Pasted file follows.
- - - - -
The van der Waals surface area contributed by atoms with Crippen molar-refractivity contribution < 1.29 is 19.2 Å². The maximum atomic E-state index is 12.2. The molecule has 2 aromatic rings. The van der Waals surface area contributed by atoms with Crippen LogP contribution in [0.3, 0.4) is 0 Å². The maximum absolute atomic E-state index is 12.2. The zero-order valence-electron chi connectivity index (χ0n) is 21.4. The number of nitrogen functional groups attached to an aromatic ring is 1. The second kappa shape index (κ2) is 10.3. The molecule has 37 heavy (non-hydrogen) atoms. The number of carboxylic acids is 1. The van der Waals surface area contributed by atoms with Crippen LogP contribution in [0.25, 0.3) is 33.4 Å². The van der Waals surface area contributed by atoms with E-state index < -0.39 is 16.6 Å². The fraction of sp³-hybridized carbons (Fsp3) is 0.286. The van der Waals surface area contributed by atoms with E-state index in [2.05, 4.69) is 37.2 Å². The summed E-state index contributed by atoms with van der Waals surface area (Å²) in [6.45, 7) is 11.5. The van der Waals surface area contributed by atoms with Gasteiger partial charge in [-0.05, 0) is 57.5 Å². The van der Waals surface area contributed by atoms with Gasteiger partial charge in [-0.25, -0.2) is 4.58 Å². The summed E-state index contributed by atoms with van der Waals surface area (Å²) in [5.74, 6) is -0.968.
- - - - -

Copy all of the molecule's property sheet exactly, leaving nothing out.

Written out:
The van der Waals surface area contributed by atoms with Crippen molar-refractivity contribution < 1.29 is 19.2 Å². The maximum atomic E-state index is 12.2. The molecule has 2 aromatic rings. The van der Waals surface area contributed by atoms with Crippen LogP contribution in [0.3, 0.4) is 0 Å². The maximum absolute atomic E-state index is 12.2. The zero-order valence-electron chi connectivity index (χ0n) is 21.4. The number of nitrogen functional groups attached to an aromatic ring is 1. The second kappa shape index (κ2) is 10.3. The molecule has 37 heavy (non-hydrogen) atoms. The number of carboxylic acids is 1. The van der Waals surface area contributed by atoms with Crippen LogP contribution in [0.25, 0.3) is 33.4 Å². The van der Waals surface area contributed by atoms with E-state index < -0.39 is 16.6 Å². The fraction of sp³-hybridized carbons (Fsp3) is 0.286. The van der Waals surface area contributed by atoms with E-state index in [2.05, 4.69) is 37.2 Å². The summed E-state index contributed by atoms with van der Waals surface area (Å²) in [6.45, 7) is 11.5. The van der Waals surface area contributed by atoms with Gasteiger partial charge in [-0.05, 0) is 57.5 Å². The van der Waals surface area contributed by atoms with Gasteiger partial charge in [-0.25, -0.2) is 4.58 Å². The summed E-state index contributed by atoms with van der Waals surface area (Å²) in [5.74, 6) is -0.968.